The school itself is very good, it just has low results - I just checked the stats. 91% of students’ first language isn’t English (DD speaks Arabic with lots of her friends!). Huge Pakistani population, sizeable Bangladeshi population, lots of Italian and Polish kids and refugees from Palestine, Syria etc. They teach basic Arabic, Bengali, Urdu, Punjabi in form time and in a “beyond curriculum” lesson from year 7 and if pupils want to do them for GCSE are willing to run it as a “twilight”/extra option as long as there are a handful. DD wanted to do Urdu GCSE but she was only one of two, whereas about 15 of them ended up doing Arabic - it was available by popular choice from her year and the year above. At A level there are four of them and she has less than half the number of Arabic lessons as any of her other subjects because the school can’t fund the full five a week, so she largely self teaches and learns from her peers. She loves it though! French is the only available European language and she also gets less lessons for that as there are only 6 of them.

clary I think it was someone saying Oxford looked at GCSE A* percentages that sent her into a spin because if 8s were counted as As then she’d have 60-70%, and she wasn’t sure if that was too low.

When I use our postcode in the “POLAR” tool the result is all 1s - I assume that means she’d qualify for contextual offers? The school was in special measures in 2014/2015 but I think it’s ofsted rated good now.

Thanks everyone - it’s good to know she’s got the full range of choice!

OP’s posts: |
goodbyestranger Tue 30-Oct-18 13:13:44

clary the figure was for all DC who got seven or more 9s provided they took no more reformed, or numbered, GCSEs so it's quite right that your DD's mate isn't included. My own DD got nine 9s and an 8 so wasn't included but her school has put in for whole school re-moderation in Art so that eight may go back up to a 9, in which case she would be added to the figure (along with a number of others I expect). I see what you're saying though - that plenty more DC will have got seven or more 9s but aren't included. That's kind of what I mean - it's a silly measure! I think there are a few people curious to know how many DC got seven 9s, how many eight 9s etc etc. I don't really see the need to publish such a quirky statistic - it led to some misleading headlines and is pretty niche smile

goodbyestranger Tue 30-Oct-18 13:16:45

I thought that might be it OP. We live in a rural very non mixed area so there isn't the same dynamic.

PancakeMum6 Tue 30-Oct-18 13:16:52

It is hard, bloody hard actually, so her French would need to be excellent.

I have no doubt that it’s a heck of a challenge... her Arabic is better than her French but I think she really wants to improve her French. She’s spending 3 weeks on a goat farm in the middle of nowhere this summer with only people who don’t speak a word of English for company in the hope that it boosts her French grin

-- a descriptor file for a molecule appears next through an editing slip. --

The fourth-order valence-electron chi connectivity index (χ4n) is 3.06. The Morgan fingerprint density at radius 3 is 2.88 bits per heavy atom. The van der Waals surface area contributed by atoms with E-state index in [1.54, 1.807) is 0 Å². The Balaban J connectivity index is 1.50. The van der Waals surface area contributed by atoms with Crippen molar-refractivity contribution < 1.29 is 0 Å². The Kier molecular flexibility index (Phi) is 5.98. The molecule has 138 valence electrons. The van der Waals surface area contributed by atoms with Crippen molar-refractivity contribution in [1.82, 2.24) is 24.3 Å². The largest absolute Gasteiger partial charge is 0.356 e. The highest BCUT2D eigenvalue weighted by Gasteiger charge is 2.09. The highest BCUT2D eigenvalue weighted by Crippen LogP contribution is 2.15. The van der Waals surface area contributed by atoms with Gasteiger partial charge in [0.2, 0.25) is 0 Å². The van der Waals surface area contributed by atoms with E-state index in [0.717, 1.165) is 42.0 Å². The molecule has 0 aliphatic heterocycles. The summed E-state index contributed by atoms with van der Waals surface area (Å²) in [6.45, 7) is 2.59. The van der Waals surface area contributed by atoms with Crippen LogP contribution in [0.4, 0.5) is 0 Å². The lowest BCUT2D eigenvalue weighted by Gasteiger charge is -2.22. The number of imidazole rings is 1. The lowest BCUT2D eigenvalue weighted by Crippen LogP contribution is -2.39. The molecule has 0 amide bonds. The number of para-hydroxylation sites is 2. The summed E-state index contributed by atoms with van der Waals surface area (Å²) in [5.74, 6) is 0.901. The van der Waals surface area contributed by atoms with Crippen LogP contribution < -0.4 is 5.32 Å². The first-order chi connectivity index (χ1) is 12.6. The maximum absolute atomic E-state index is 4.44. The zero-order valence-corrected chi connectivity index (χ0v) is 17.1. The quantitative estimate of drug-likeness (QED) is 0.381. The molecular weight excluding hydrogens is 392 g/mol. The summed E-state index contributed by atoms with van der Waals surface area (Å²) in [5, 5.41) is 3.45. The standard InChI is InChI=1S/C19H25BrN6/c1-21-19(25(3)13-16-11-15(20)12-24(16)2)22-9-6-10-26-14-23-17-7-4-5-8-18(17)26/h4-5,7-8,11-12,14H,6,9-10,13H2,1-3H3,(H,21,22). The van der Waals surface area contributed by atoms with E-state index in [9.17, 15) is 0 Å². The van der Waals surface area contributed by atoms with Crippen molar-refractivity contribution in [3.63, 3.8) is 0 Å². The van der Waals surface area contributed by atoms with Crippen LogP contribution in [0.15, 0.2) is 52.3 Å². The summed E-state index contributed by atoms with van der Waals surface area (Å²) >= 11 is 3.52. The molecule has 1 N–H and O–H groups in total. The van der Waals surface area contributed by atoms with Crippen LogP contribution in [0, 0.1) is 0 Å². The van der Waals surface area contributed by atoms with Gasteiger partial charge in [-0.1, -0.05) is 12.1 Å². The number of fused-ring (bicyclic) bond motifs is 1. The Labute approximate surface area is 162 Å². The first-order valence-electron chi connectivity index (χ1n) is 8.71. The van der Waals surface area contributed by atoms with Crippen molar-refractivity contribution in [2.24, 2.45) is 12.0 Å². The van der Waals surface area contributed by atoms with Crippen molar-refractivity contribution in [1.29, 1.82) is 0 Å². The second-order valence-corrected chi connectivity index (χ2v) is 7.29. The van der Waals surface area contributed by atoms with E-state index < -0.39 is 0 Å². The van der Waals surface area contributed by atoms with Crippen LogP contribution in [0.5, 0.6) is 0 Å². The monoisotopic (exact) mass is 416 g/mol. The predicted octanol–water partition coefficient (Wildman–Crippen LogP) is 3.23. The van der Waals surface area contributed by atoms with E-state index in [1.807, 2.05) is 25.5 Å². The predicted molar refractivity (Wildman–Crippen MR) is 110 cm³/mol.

OP’s posts: |
ErrolTheDragon Tue 30-Oct-18 13:42:14

That's the sort of thing which demonstrates the engagement and enthusiasm for the subject that Oxbridge tend to be looking for.

The thing is - I've said this before and will probably say it again! - they get 5 UCAS choices, so there's plenty of scope for selecting a range. A very able student can e.g. choose one of Oxbridge, and still be able to apply to a couple of other leaders in their subject and a couple of 'safe bets' - with your DDs grades all good unis. The only way to be sure of not getting an offer from the likes of Oxbridge and UCL (or Imperial for STEM) is to not apply.

BubblesBuddy Tue 30-Oct-18 13:43:20

I think, Pancake, that she’s lucky they are running MFL A levels at all with that uptake. Only a relatively well resourced school would be able to do that. It’s great that they do, of course, but it’s probably a reflection of the chequered history of the school that few are choosing MFL. It’s great she’s doing two languages as well because this opens far more doors than just one.

Hope the goat farm lives up to expectations! It’s something for the personnal statement. If she does decide she wants ab initio, then think about which language it could be. It would be useful to say why she wants to learn it on her personal statement and be able to demonstrate an interest in it. Don’t leave it to the last minute if she decides to go down this route.

goodbyestranger Tue 30-Oct-18 13:49:51

Bubbles those numbers are very usual for MFL in state schools. They've all but withered on the vine which is why MFL are so dominated by private school DC at uni level. DD is doing French A level in a class of six or so but the two DC who wanted to do German are having to learn alongside the tiny number of Y13s doing the subject - no other solution possible, bar not running the second MFL which has happened in the recent past. DD would give her eye teeth to go to a goat farm (or anywhere in France) for three weeks. How do you find things like goat farms? I wouldn't know where to start.

BubblesBuddy Tue 30-Oct-18 13:50:40

I meant to add that the universities you mention are still selecting universities for French (and probably Spanish). Where DD will have a great advantage is that in studying a second language it leads to a wider choice of a second language. She is a proven linguist. If she’s on target for high grade A levels, then she has choices which is a good position to be in.

BubblesBuddy Tue 30-Oct-18 13:54:51

Yes, Goodbye, I knew MFL numbers had crashed. I am surprised it’s so bad at a grammar school though. With the loud complaints about school budgets, I was surprised a standard comp could fund 6 and 4 pupils in two A level subjects. I am delighted the school is doing this, however. Able linguists in many state schools are not even recognised let alone supported.

MaisyPops Tue 30-Oct-18 14:02:02

They are good GCSE grades and set her up well for her options.

I wouldn't worry about 7-9 vs A/A*.
Some people say:
7-A
8-A*
9-A**
But that's wrong (and irritating to hear it).

The same number of people who will get 7-9 are the same as A/A* so a 7 is roughly an A. The 8 is more like the top of an A/bottom of an A* and the 9 is like the very top of an A*.

If she looks like she'll meet the A Level requirements then she should go for it. Good luck.